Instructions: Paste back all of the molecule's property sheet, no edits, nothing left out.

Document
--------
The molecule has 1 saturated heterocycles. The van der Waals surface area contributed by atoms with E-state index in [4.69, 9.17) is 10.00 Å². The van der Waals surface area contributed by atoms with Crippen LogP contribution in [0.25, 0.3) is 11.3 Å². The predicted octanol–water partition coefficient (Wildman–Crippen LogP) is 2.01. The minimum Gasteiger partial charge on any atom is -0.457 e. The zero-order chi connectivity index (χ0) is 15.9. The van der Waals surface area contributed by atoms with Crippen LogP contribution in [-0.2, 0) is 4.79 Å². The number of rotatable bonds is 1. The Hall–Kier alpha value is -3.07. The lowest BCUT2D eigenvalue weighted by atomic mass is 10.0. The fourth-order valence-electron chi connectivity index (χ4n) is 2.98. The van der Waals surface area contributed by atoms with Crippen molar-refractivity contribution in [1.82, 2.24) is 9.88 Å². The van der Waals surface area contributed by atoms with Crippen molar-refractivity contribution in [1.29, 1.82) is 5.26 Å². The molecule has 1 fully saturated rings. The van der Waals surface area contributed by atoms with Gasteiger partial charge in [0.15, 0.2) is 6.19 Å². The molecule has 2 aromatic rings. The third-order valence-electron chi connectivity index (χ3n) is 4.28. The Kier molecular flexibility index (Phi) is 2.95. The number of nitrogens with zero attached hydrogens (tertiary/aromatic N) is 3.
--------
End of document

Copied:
The molecule has 1 saturated heterocycles. The van der Waals surface area contributed by atoms with E-state index in [4.69, 9.17) is 10.00 Å². The van der Waals surface area contributed by atoms with Crippen LogP contribution in [0.25, 0.3) is 11.3 Å². The predicted octanol–water partition coefficient (Wildman–Crippen LogP) is 2.01. The minimum Gasteiger partial charge on any atom is -0.457 e. The zero-order chi connectivity index (χ0) is 15.9. The van der Waals surface area contributed by atoms with Crippen LogP contribution in [-0.2, 0) is 4.79 Å². The number of rotatable bonds is 1. The Hall–Kier alpha value is -3.07. The lowest BCUT2D eigenvalue weighted by atomic mass is 10.0. The fourth-order valence-electron chi connectivity index (χ4n) is 2.98. The van der Waals surface area contributed by atoms with Crippen molar-refractivity contribution in [1.82, 2.24) is 9.88 Å². The van der Waals surface area contributed by atoms with Crippen molar-refractivity contribution in [1.29, 1.82) is 5.26 Å². The molecule has 1 fully saturated rings. The van der Waals surface area contributed by atoms with Gasteiger partial charge in [0.15, 0.2) is 6.19 Å². The molecule has 2 aromatic rings. The third-order valence-electron chi connectivity index (χ3n) is 4.28. The Kier molecular flexibility index (Phi) is 2.95. The number of nitrogens with zero attached hydrogens (tertiary/aromatic N) is 3.